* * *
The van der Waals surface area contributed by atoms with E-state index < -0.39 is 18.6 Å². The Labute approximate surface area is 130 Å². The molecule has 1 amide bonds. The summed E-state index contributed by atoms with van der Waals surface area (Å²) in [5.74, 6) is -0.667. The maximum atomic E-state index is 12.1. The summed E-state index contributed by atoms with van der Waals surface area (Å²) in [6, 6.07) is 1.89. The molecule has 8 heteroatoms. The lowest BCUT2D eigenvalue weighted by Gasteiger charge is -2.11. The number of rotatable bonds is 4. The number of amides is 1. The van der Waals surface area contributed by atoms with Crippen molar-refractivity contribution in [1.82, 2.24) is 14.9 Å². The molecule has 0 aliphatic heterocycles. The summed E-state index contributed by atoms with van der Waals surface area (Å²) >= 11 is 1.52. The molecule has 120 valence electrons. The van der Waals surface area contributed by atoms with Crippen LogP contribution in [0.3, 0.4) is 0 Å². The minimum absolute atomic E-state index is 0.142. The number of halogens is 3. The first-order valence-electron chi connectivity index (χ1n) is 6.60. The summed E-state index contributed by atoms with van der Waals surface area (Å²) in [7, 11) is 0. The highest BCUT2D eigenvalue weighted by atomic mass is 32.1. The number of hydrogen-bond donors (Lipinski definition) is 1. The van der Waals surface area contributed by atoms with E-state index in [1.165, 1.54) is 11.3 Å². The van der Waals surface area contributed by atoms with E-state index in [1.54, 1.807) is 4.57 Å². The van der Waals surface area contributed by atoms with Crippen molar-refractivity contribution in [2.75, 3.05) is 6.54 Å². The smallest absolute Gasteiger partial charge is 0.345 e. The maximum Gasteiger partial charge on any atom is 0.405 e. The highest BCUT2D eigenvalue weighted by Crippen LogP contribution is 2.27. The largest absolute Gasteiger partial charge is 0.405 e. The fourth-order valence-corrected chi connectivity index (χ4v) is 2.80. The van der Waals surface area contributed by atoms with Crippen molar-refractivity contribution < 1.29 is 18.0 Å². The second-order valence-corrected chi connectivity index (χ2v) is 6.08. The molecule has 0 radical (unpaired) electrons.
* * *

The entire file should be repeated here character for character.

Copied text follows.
The van der Waals surface area contributed by atoms with E-state index < -0.39 is 18.6 Å². The Labute approximate surface area is 130 Å². The molecule has 1 amide bonds. The summed E-state index contributed by atoms with van der Waals surface area (Å²) in [5.74, 6) is -0.667. The maximum atomic E-state index is 12.1. The summed E-state index contributed by atoms with van der Waals surface area (Å²) in [6, 6.07) is 1.89. The molecule has 8 heteroatoms. The lowest BCUT2D eigenvalue weighted by Gasteiger charge is -2.11. The number of rotatable bonds is 4. The number of amides is 1. The van der Waals surface area contributed by atoms with Crippen molar-refractivity contribution in [1.82, 2.24) is 14.9 Å². The molecule has 0 aliphatic heterocycles. The summed E-state index contributed by atoms with van der Waals surface area (Å²) >= 11 is 1.52. The molecule has 120 valence electrons. The van der Waals surface area contributed by atoms with Crippen LogP contribution in [0.3, 0.4) is 0 Å². The minimum absolute atomic E-state index is 0.142. The number of halogens is 3. The first-order valence-electron chi connectivity index (χ1n) is 6.60. The summed E-state index contributed by atoms with van der Waals surface area (Å²) in [7, 11) is 0. The highest BCUT2D eigenvalue weighted by atomic mass is 32.1. The number of hydrogen-bond donors (Lipinski definition) is 1. The van der Waals surface area contributed by atoms with E-state index in [1.165, 1.54) is 11.3 Å². The van der Waals surface area contributed by atoms with E-state index in [1.54, 1.807) is 4.57 Å². The van der Waals surface area contributed by atoms with Crippen molar-refractivity contribution in [2.75, 3.05) is 6.54 Å². The smallest absolute Gasteiger partial charge is 0.345 e. The maximum Gasteiger partial charge on any atom is 0.405 e. The highest BCUT2D eigenvalue weighted by Crippen LogP contribution is 2.27. The largest absolute Gasteiger partial charge is 0.405 e. The fourth-order valence-corrected chi connectivity index (χ4v) is 2.80. The van der Waals surface area contributed by atoms with Crippen molar-refractivity contribution < 1.29 is 18.0 Å². The second-order valence-corrected chi connectivity index (χ2v) is 6.08. The molecule has 0 radical (unpaired) electrons.